I do, however, think everyone deserves the right to be educated with all the information and to figure things out for themselves. For more information on Reparative Therapy contact: NARTH.

1 comment:

Anonymous said...

I believe that it doesn't matter the origin- if a man has these feelings, he has them. Yes- maybe for some it is reversable, but for an effective all-purpose tactic for addressing the problem, we can't assume that it is.

I believe we have to look at inappropriate tendencies as what they are. An alchoholic will never "change" and become a non-alchoholic. Once the damage is done- those pleasure pathways open- the only answer is adjusting behavior.

My husband masturbated since before puberty. He didn't tell me until three months after we were married, because had thought he had "kicked the habit" and would never have to. His very act of denial and actively trying not to do it caused the opposite result. He started masturbating again, and added pornography viewing for the first time ever.

He confessed both to me, and our bishop. He promised to himself, me, the bishop, God, that he would never do either again.

We both went into a kind of denial that there was a problem. I felt trapped- like I couldn't talk about it, or that would make him think about it, and give him a hard time. Ever notice how when someone tells you not to think of an apple, that's all you can think of?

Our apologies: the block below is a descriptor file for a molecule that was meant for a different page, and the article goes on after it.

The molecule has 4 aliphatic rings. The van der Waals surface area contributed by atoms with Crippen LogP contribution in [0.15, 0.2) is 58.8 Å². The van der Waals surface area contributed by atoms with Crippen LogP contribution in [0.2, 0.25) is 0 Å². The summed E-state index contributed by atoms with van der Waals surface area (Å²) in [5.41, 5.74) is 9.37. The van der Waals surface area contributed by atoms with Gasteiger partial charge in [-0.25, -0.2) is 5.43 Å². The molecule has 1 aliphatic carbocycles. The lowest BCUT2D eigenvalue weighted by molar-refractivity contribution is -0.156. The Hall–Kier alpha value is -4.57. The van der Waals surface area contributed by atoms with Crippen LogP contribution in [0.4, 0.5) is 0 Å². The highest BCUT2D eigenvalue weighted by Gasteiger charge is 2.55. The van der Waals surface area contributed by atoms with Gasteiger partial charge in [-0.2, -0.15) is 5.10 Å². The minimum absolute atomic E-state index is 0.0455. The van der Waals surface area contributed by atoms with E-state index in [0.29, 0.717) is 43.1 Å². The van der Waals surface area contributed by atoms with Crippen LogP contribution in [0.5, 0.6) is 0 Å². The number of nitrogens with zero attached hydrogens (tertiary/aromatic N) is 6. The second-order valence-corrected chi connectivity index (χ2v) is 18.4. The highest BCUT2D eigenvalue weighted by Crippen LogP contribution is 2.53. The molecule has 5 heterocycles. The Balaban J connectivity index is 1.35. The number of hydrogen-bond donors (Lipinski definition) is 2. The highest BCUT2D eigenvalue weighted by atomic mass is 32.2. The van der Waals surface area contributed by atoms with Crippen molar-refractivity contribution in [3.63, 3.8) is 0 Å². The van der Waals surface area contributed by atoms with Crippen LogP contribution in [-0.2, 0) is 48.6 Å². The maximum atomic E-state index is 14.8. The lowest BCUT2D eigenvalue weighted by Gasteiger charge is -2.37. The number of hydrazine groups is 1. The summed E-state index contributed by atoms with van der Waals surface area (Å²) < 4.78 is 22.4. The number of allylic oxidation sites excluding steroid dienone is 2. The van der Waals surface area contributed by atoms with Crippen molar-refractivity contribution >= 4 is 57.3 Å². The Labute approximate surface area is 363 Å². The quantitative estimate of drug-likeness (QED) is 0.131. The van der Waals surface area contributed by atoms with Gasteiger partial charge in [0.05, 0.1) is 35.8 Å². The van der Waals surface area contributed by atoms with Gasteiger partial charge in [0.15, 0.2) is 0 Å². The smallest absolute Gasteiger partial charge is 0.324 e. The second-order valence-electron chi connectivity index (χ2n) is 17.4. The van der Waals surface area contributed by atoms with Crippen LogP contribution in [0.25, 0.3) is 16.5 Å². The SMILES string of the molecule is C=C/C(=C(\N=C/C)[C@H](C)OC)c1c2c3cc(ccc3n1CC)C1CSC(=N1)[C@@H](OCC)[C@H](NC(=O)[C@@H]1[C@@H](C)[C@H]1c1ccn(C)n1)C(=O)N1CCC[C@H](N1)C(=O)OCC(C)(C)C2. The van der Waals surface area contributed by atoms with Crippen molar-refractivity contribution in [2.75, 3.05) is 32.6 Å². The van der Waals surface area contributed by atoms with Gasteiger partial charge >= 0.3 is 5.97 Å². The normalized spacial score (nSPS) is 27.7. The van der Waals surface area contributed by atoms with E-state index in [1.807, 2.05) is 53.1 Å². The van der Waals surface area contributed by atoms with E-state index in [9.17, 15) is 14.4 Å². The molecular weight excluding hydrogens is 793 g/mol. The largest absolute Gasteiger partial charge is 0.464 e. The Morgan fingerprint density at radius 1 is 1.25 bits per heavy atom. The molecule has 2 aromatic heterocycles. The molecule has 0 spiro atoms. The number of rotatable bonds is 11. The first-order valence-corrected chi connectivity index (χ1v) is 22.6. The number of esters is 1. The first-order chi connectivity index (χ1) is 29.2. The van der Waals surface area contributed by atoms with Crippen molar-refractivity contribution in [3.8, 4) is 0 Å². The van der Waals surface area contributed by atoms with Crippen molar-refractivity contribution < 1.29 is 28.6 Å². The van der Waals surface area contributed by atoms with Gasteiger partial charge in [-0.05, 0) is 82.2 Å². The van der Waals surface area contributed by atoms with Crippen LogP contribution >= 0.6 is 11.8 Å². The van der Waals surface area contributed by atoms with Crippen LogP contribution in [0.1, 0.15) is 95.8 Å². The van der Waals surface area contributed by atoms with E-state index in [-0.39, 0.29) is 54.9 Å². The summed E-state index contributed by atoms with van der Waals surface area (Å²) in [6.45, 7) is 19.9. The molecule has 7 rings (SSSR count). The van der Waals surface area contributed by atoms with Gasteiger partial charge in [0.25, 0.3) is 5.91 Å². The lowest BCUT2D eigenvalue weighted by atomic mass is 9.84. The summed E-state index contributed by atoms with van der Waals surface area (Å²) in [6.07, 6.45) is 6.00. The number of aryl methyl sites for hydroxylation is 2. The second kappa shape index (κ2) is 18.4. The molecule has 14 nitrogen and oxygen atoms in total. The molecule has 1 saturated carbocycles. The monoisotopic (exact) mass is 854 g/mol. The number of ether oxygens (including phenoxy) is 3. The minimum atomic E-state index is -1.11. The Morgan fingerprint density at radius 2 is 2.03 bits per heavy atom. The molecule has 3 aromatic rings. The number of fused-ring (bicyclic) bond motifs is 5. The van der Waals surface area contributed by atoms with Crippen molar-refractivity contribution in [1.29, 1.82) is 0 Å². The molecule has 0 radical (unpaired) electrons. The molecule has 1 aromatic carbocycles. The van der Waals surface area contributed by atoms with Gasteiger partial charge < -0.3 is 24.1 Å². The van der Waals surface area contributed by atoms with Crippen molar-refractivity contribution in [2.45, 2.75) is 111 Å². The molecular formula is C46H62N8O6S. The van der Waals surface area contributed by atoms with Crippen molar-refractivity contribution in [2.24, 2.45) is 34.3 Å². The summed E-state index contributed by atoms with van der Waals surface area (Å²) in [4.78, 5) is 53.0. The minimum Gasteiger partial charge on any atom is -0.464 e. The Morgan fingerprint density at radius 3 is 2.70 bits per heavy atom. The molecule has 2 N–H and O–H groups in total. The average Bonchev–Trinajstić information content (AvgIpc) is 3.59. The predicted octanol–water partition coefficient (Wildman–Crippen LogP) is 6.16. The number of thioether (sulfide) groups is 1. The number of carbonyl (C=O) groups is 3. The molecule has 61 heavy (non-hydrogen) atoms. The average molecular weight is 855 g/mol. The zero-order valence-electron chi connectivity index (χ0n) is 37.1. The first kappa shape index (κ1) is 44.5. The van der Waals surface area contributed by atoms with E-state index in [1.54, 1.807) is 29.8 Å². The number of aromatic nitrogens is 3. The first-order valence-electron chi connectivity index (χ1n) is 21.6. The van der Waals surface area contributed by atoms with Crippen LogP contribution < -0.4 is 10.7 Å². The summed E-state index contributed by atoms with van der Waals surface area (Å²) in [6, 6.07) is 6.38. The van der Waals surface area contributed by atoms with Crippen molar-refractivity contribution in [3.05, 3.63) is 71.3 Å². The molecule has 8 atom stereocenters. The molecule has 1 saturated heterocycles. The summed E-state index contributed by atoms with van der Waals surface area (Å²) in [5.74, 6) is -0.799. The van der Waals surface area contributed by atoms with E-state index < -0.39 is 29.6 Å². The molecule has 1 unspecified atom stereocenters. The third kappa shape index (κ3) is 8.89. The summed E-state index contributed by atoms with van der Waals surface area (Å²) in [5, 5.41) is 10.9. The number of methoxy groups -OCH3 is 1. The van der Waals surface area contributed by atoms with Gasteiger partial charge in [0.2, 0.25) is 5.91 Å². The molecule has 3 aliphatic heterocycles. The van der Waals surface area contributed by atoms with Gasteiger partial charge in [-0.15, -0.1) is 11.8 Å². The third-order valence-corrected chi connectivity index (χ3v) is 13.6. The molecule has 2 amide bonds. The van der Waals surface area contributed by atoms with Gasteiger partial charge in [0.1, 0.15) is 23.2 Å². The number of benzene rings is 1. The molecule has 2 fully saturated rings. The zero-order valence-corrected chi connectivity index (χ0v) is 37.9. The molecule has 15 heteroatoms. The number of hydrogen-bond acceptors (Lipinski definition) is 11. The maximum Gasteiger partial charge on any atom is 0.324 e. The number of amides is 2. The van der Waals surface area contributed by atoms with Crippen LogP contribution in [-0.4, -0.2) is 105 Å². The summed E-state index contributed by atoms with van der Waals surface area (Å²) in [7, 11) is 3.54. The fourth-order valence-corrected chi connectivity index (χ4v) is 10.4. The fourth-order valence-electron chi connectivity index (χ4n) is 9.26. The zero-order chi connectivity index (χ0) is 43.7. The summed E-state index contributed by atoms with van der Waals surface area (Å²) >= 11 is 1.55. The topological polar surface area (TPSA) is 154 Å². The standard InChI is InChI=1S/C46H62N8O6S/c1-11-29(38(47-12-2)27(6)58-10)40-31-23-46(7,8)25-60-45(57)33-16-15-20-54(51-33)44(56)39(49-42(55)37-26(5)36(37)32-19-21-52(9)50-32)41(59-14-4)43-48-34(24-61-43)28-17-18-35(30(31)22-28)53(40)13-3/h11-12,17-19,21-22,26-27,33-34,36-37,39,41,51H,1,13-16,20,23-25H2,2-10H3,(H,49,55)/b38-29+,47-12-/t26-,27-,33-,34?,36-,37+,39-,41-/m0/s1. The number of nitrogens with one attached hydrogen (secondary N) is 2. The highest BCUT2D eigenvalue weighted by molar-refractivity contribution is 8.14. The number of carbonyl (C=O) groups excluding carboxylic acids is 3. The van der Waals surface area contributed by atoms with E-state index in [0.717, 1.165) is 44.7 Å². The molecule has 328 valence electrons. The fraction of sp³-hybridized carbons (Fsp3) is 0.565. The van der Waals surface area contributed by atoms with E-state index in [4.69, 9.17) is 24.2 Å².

Well, he tried not to think of an apple every day. You can imagine how that went down.

During probably the most stressful year of our lives, he confessed that he had done both again. During that year we had both dealt with very serious suicidal thoughts. His confession was like a huge "Aha" moment to my understanding my own confusion regarding our marriage. I could NOT believe I had been so blind.

This time we sought professional help. They ultimately didn't have the answer for him personally, but they led him to find the right answer for him. After reading "Clean hands, Pure Heart" (highly recommend) and even attending a group therapy session, he realized the answer.

He was subject to these feelings and thoughts. And he always would be. The key to his recovery was not fighting his tendency for his mind to drift into unholy places, but accepting it, and MOVING ON.

He would see or think of an image that produced the old familiar twinge of arousal. He would briefly think about why he felt that way, pray for a little help, consider how he had stumbled across that image in the first place, and lo and behold- the miracle of a man's mind took over.

Men don't think about the same thing very long. Within a minute or two, his train of thought had stopped at another station.

He has been truly free of indulging in deviant behavior for almost two years now. We have little check-ups, we talk about it, sometimes it comes up. It's a part of our lives, and we are growing closer together for having embraced it as such and (so far) overcome it. I'm not worried about a "relapse" because even if something happens- we know how to get past it now, and I have complete faith that it will just keep getting better as long as we're willing to work at it.